Once upon a time in old times there was a scholar name Jairam. He with his servenet were going to Nalanda, where Jairam was going to appear for his master’s degree examination. On their was came a twon now known as Ujjan and they planed to stay in this town for that night. Jairam happened to meet three other gentlemen, all graduates like himself in Ujjan. He was so charmed with their unusual refinement that he proposed to toast a dinner and requested the three genetelmen to join him in it. While thus pleasantly employed, his three new friends told him their names. One was Kakdiwal, the second, Nageshware and the other, Maidakram. They eat away and enjoyed themselves very much, until evening had crept upon them unperceived, when Nageshware said, “Here we, who ought to have been playing the host, have been feasting at a stranger’s expense. This is not right. But, come, my house is close by; I will provide you with a bed.” Kakdiwal and Maidakram got up, and taking Jairam by the arm, bade his servant come along with them.
When they reached a hill to the north of the town, there before them was a house and grounds, with a stream of clear water in front of the door, all the apartments within being beautifully clean and nice. Chieh then gave orders to light the lamps and see after his visitor’s servant; whereupon Maidakram observed, “Of old it was customary to set intellectual refreshments before one’s friends. Let us not miss the opportunity of this lovely evening, but decide on four themes, one for each of us; and then, when we have finished our essays, we can set to work on the entertainment stuff.” To this the others readily agreed; and each wrote down a theme and threw it on the table. These were next divided amongst them as they sat, and before the second watch was over the essays were all completed and handed round for general inspection; and Jairam was so struck with the elegance and vigor of those by his three friends, that he ran off a copy of them and put it in his pocket. The host then produced some excellent dance and magic for entertainment. Latter, the other two now took their leave; Jairam and his servent very so tiered by now that they went to bed in their boots and clothes.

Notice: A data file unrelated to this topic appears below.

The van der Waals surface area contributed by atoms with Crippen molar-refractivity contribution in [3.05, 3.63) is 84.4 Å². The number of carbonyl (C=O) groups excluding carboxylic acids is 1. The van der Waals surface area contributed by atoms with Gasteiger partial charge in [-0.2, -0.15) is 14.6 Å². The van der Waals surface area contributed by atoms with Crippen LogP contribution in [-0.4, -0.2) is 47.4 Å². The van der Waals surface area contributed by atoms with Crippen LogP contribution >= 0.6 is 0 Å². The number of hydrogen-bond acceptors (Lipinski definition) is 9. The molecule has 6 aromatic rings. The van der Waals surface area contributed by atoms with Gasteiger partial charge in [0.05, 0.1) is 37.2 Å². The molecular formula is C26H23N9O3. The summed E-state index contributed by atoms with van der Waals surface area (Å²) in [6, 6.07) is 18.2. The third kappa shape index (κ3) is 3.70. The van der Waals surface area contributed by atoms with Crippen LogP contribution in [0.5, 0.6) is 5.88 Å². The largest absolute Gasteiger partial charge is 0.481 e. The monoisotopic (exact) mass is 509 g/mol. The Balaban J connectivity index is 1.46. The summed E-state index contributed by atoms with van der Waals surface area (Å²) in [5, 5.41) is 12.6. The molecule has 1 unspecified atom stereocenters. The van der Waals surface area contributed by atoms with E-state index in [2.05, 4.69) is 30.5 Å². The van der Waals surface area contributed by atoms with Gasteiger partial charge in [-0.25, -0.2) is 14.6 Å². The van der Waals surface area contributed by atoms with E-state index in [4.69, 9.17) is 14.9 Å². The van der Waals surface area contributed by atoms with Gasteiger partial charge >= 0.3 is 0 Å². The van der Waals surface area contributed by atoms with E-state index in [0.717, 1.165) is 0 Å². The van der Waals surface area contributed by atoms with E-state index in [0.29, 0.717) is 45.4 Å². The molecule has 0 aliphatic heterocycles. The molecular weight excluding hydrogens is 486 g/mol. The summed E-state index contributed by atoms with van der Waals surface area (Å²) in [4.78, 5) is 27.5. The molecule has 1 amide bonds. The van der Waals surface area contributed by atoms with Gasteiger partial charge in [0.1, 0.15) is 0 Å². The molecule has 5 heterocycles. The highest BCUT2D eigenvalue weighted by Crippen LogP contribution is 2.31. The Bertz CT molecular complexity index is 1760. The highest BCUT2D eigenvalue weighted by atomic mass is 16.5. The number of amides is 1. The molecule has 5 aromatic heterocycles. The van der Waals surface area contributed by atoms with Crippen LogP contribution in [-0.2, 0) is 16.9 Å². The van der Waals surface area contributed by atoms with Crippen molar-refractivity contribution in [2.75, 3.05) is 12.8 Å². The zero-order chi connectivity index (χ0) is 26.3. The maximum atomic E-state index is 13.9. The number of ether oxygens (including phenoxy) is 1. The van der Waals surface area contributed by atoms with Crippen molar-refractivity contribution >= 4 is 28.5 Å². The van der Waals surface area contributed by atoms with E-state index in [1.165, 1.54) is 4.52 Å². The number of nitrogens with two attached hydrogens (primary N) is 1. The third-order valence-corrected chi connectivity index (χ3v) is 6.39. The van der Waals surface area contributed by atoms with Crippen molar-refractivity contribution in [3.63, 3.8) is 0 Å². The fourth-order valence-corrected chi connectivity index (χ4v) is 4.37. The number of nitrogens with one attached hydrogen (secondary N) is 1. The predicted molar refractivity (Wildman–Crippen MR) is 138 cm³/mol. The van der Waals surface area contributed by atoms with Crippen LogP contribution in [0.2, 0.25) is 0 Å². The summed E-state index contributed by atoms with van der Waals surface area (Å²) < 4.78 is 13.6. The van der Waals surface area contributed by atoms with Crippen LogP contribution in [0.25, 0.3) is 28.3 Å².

The sun was high in the heavens when Jairam awaked, and looking round, he saw no house or grounds, only a dell on the hillside, in which he and his servant had been sleeping. In great alarm he called out to the servant, who also got up, and then they found a hole with a rill of water trickling down before it. Much astonished at all this, he felt in his pocket, and there, sure enough, was the paper on which he had copied the three essays of his friends. On descending the hill and making inquiries, he found that he had been to the Grotto of the Three Genii – Crab, Snake, and Frog, three wonderful beings, who often came out for a stroll, and were occasionally visible to mortal eyes.
Subsequently, when Jairam entered the examination hall in Nalanda, the three themes set were those of the Three Genii, and he came out at the top of the list.